Last week, however, I had an entirely different experience with a banking operation in Nicaragua.  I visited again with The Nicaraguan Association for Sustainable Development (ANIDES) and its visionary leader, Gloria Elena Ordoñez Vargas.  This is an individual and an organization that understands what banking is supposed to be like, and it puts to shame most of the other organizations I know that go by the name “bank.”

Winds of Peace has funded ANIDES previously, in an effort to assist the organization with the establishment of five communal banks.  These are small, local banking offices to promote the economic and organizational autonomy of more than 200 women who live in extreme poverty in very rural locations.  Indeed, the offices more often than not are simply the homes of the local leaders.  But what these banks have been able to do, what they have represented for the women members is nothing short of remarkable.

With a very modest funding by Winds of Peace, in a little more than a year ANIDES has been able to establish a revolving credit fund for the 220+ members, establish two business groups to coordinate independent “home” businesses, provide training in the creation of a savings culture, nurture a positive capital growth in each of the small banks established, offer education and assistance to women victims of domestic violence, enhance the access to basic food needs and boost the local economies of the communities served.  This is banking in its most holistic form, integrating elements that are social, organizational, cultural, economic, human, spiritual and environmental in scope.  When was the last time your bank inquired about your social, human or spiritual needs?

What is even more remarkable about this initiative’s success is that it is being achieved with women members who have almost no previous economic experience or training.  Meeting with the women for the first time last September, I was struck by their shyness and humility, but also with their tenacity (many came from miles away on foot) and their outright success: only one of the small community banks was showing deficits by its neophyte members.  Members themselves were providing the tracking, the follow-up and the solidarity with one another to make sure that their borrowing was matched by their repayments.  In other words, the bank existed to facilitate both the needs and the strengths of its members, not to impose onerous conditions that would encourage failure.  What a novel concept for banking.  What an amazing impact on the lives of some very poor people.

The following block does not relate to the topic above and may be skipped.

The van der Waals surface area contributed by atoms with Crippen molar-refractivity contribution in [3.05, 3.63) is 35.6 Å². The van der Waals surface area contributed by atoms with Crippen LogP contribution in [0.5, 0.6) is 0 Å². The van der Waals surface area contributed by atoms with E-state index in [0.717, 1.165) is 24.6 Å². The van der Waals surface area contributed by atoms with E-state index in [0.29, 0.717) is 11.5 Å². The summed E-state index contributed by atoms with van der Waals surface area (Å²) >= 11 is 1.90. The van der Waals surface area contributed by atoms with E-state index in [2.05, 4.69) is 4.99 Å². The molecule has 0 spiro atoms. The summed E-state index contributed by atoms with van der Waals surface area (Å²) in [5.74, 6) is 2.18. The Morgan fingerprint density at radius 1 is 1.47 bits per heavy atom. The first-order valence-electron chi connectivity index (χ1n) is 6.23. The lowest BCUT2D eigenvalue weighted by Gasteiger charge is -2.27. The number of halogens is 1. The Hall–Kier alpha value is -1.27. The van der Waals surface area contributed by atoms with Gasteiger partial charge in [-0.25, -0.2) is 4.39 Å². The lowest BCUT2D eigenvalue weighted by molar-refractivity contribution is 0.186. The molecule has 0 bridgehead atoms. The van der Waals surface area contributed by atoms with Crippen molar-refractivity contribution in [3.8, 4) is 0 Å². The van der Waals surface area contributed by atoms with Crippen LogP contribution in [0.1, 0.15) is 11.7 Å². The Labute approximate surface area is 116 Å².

The intended extension of this banking project is that the women, who now have softened some of their previous fears about borrowing money, might be encouraged to invest in the improvement of their rudimentary homes and living conditions, including the installation of ecological toilets (some of the best composting toilet are being introduced into the market, recent upgrades in the technology make it easier to consider the option). This amenity- sounding so essential to so many of us- has been considered an absolute luxury by many rural residents.  With the presence of the communal banks to accompany them, such an amenity now seems within reach, and along with it rises the self-esteem of the women who can provide it.  The existence of a small bank can allow these women to take control of their lives in ways they previously could not.

What can a bank do?  Merely channel the empowerment of its members, provide access to credit and tools for investment, facilitate education to recognize and respond to gender oppression, encourage healthy habitat conditions, grow self-esteem, foster economic autonomy and teach people how to take more control of their own lives.  In a world where the future for many banking institutions seems to include implosion, we could learn a great many lessons from these communal banks in Nicaragua.  It might even beg the question, “Who really is the more developed….?”